The journey was made possible because of a combination of Fazle Hasan Abed’s amazing organisational capacity, innate common sense and his ability to take action. I had the opportunity to visit several BRAC offices when I was working with Biswa Sahitya Kendra. I witnessed how the cogs of this formidably gigantic machine of this organisation move every day. It was a perfect metaphor for what the Japanese call ‘zero defect’. This degree of precision is indispensable in order to keep an organisation of this scale in motion.

It is built with the force and brilliance of the capitalist civilisation, and is the finest example of the highest level of attainment of that civilisation.

Yet, Fazle Hasan Abed is not the solitary king of the city of Yakshas, as eminently depicted in Rabindranath Tagore’s play Raktakarabi. Its mission is not to tear gold from the depths of the earth to build the citadel of the wealth god Kuber. Rather, its mission is guided by an ardent dream of wellbeing for mankind, a dream born out of a grieving soul, but also one filled with love.

I told Abed about my experience of seeing BRAC’s enormous activities when we met at a dinner invitation. “How did you find it?” he asked me.

I smiled and said, “It was good, except that stringency was more felt than affection.” Abed replied in his usual quiet manner, “Maybe that is also necessary.”

 

I agreed with what he said.

BRAC is a massive, multifaceted undertaking of the development of lives and livelihoods of people trapped in poverty, with an approach that is based on precise and calculated analysis. It is not a movement, but perhaps the unbridled fervour and grand dreams which usually accompany a movement are not fit for the momentous nature of this job.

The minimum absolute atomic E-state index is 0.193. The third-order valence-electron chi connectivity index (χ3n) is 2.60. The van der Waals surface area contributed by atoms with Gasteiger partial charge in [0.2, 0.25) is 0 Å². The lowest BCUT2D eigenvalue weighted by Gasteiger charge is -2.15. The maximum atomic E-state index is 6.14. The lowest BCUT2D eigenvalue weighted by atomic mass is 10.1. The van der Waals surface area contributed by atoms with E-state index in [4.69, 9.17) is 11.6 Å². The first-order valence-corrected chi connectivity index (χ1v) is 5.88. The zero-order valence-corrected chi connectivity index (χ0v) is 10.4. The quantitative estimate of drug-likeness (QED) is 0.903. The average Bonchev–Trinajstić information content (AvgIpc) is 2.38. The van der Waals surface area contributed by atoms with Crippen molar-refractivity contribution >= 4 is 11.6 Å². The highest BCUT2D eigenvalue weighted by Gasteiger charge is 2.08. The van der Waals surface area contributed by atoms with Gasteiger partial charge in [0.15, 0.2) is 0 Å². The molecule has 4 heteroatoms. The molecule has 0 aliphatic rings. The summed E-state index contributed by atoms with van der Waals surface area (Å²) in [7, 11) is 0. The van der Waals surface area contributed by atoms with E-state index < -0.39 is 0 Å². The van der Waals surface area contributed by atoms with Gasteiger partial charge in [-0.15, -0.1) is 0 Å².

Abed interacts with children at a BRAC school in Bangladesh.

A marriage of corporate and compassion

There are other factors that contributed to BRAC’s scale and effectiveness. Reiterating what I mentioned earlier, even though BRAC was born from social compassion, it has always been managed as a corporate entity. Every institution inherently carries the imprint of the personal experience, education, taste, philosophy and ambition of its founder. This is particularly true for BRAC and Fazle Hasan Abed. Both Abed’s education and profession are business-centric. He is a chartered accountant by profession, possessing profound knowledge on the capitalist production processes, and has full confidence in the value they hold. As a result, he knew that employing these tools would allow him to reap benefits for a greater number of people.

He did the same things to serve the greater social interest that capitalism does to serve the private interest.

He has made almost full use of the concepts of competition, target and accountability i.e, the tools of capitalism, to make BRAC’s programmes successful and effective. These methods may not have turned BRAC into a symbol of our collective dream, but they have certainly centered the organisation on a firm ground, one that is built with unparalleled capacity. For years, this mechanical, giant planet has been quietly turning on its axis to bring good to this country and its people.

 

Professor Abdullah Abu Sayeed, is a renowned writer, television presenter and activist.